Where Do You Work?
Segment Objective: To gain a basic understanding of organizational terms used in DHHS, the organizational structure of DHHS-HR, and an introduction to human resource services.
“Where do you work?” is usually answered by stating the specific office, division, facility or program where the day is spent with co-workers. As a new human resources employee, one answer to where we work is DHHS-HR although we all work for the State of North Carolina.
Normally we do not give much thought to how we use terms such as “division” or “office” or to their subdivisions-- “section”, “branch”, etc.--and what they mean. However, in human resources work, these terms serve to identify DHHS’s many employees and the jobs they occupy. Terms such as “organizational unit”, “job” and “position” also have specific meanings in the BEACON system.
DHHS offices, divisions and facilities, all of which are “organizational units”, consist of about 20,000 positions. At any one time, DHHS employs about 18,000 employees, or 20% of the state’s workforce of 89,000. These offices, divisions, and facilities are commonly referred to by human resources as “programs.”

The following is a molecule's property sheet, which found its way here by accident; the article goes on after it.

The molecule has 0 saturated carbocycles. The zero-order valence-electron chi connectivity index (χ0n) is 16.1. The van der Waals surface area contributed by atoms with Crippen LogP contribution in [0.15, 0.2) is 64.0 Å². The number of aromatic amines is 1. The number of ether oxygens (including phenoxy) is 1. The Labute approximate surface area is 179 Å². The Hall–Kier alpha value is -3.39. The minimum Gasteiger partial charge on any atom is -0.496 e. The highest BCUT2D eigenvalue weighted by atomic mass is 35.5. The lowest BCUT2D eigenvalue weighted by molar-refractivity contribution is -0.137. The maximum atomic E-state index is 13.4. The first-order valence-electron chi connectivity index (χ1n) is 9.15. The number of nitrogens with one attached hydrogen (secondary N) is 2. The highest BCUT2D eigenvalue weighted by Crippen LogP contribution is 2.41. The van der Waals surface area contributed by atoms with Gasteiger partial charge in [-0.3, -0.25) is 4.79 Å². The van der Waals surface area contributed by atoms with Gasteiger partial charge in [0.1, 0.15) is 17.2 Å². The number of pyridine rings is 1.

Organizationally, facilities report to division heads. The head of facilities and divisions are referred to as “directors”, such as a “Facility Director.”
Divisions, and most offices, report to executive management, which include the Secretary, Deputy Secretaries and Assistant Secretaries. It goes without saying that the Division of Human Resources is a division within DHHS that reports to the Assistant Secretary for Finance and Business Operations.
A group of employees that report to a division head, or division director, is a “section.” It is common for division directors to call their direct reports “assistant directors”, but the reporting relationship is technically a section. The occupant of a section position reporting to a division director is a “section chief.”
A group of employees reporting to a section is a “branch” with the leader being a “branch head.” The next organizational layers are “units” which are headed by “unit supervisors.”
Since DHHS is such a large agency, “working titles” are often used by management to identify important leaders, programs, teams or “positions.” Examples include “Deputy Director of Public Health”, “Assistant Director of Employee Relations,” or “Chief of Purchasing.” Below is a sample of the DHHS-HR organizational structure that demonstrates how working titles are used in DHHS.